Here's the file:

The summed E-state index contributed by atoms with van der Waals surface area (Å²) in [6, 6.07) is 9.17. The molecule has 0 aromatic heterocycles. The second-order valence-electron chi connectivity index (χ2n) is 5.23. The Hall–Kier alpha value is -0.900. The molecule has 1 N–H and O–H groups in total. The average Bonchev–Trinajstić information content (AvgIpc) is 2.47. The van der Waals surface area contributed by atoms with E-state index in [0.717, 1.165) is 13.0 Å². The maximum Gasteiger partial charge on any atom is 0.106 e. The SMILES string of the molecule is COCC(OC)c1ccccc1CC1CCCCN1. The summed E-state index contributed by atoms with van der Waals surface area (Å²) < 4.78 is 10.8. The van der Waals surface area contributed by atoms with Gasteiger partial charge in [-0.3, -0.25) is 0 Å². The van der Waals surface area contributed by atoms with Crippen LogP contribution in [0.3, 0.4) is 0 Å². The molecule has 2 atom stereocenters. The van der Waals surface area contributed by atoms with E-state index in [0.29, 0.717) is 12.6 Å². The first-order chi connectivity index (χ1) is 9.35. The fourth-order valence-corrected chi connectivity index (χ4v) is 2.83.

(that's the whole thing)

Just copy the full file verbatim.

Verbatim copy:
The summed E-state index contributed by atoms with van der Waals surface area (Å²) in [6, 6.07) is 9.17. The molecule has 0 aromatic heterocycles. The second-order valence-electron chi connectivity index (χ2n) is 5.23. The Hall–Kier alpha value is -0.900. The molecule has 1 N–H and O–H groups in total. The average Bonchev–Trinajstić information content (AvgIpc) is 2.47. The van der Waals surface area contributed by atoms with E-state index in [0.717, 1.165) is 13.0 Å². The maximum Gasteiger partial charge on any atom is 0.106 e. The SMILES string of the molecule is COCC(OC)c1ccccc1CC1CCCCN1. The summed E-state index contributed by atoms with van der Waals surface area (Å²) < 4.78 is 10.8. The van der Waals surface area contributed by atoms with Gasteiger partial charge in [-0.3, -0.25) is 0 Å². The van der Waals surface area contributed by atoms with Crippen LogP contribution in [0.3, 0.4) is 0 Å². The molecule has 2 atom stereocenters. The van der Waals surface area contributed by atoms with E-state index in [0.29, 0.717) is 12.6 Å². The first-order chi connectivity index (χ1) is 9.35. The fourth-order valence-corrected chi connectivity index (χ4v) is 2.83.